Potomac River

The Potomac River forms part of the borders between Maryland and Washington, D.C. on the left descending bank and West Virginia and Virginia on the river's right descending bank. The majority of the lower Potomac River is part of the State of Maryland.

The Potomac River is approximately 405 miles long.  It is the fourth largest river along the Atlantic coast and the 21st largest in the United States.

Since the 1800's the U.S. Navy has been using its 2,000 acres reservation on the Potomac for munitions research and testing.

Despite the Navy's testing of explosives, the Potomac River and Mattawoman Creek have been untouched at Indian Head. Wooded areas and wetlands along the Potomac and Mattawoman Creek are home to populations of birds, animals, and trees. Several bald eagle nests have been reported near an Indian Head explosion range.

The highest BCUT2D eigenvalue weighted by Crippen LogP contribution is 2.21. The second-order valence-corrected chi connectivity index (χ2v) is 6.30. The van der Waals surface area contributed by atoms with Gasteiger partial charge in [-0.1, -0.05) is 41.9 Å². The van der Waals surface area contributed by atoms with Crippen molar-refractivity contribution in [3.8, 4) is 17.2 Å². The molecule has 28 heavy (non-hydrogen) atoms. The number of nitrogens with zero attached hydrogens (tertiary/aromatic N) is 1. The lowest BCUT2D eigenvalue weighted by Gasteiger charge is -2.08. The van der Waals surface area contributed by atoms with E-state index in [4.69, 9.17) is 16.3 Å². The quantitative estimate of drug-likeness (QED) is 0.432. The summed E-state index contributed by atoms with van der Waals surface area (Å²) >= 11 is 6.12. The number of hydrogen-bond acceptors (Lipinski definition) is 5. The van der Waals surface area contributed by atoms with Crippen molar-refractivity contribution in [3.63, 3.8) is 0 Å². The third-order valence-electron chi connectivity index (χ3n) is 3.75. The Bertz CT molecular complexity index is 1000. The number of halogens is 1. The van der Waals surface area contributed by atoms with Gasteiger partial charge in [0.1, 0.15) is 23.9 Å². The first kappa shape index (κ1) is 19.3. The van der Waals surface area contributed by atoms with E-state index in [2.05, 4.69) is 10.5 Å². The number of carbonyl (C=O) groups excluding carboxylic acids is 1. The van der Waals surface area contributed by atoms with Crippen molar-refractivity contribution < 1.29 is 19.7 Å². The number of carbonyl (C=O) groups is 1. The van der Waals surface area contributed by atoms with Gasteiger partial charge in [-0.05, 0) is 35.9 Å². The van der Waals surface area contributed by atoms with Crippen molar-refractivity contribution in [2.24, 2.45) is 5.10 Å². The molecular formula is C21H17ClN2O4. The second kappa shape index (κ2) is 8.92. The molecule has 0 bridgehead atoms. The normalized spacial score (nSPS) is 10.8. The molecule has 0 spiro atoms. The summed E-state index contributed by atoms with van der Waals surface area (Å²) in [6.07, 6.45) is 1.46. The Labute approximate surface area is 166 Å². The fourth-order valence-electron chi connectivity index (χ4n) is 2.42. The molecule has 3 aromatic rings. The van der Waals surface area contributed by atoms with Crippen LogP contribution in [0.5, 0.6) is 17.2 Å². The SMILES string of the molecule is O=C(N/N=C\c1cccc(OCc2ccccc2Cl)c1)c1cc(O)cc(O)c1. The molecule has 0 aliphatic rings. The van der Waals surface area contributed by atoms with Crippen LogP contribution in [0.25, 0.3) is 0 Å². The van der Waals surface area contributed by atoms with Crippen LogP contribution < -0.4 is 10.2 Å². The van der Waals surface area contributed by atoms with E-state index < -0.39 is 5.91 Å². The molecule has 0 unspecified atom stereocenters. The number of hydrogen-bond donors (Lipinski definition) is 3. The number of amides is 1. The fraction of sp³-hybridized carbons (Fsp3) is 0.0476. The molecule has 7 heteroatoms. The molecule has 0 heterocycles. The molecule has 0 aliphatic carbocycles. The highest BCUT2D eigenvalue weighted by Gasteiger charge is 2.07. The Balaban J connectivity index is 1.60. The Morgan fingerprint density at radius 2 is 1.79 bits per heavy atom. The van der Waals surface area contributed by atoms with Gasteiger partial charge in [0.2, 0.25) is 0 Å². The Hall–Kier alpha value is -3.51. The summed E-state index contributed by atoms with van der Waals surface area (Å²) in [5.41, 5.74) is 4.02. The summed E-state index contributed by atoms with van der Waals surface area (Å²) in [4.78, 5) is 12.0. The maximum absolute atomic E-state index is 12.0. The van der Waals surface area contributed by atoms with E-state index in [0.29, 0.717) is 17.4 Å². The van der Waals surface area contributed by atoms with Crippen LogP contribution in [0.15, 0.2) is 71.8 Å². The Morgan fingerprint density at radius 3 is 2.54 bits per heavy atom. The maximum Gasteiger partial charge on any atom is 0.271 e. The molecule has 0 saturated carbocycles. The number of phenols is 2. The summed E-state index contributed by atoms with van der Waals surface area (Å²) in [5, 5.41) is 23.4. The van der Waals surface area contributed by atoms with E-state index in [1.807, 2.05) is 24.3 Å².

Fun Facts

  • The Potomac River is situated in an area rich in American history which has led to the River's nickname, "The Nation's River".
  • During the Civil War, the Potomac River divided the Union from the Confederacy.  It also gave name to the Union's largest army, the Army of the Potomac.
  • In 1864, Washington, D.C. began using the Potomac River as its principal source of drinking water when the Washington Aqueduct was opened.
  • The Potomac's common spelling through the 18th century was "Patowmack." An earlier spelling was "Patawomeke." The spelling of the name was simplified over the years to "Potomac".
  • The Potomac River flows into the Chesapeake Bay and affects more than 6 million people who live within the Potomac watershed, the land area where water drains towards the mouth of the river.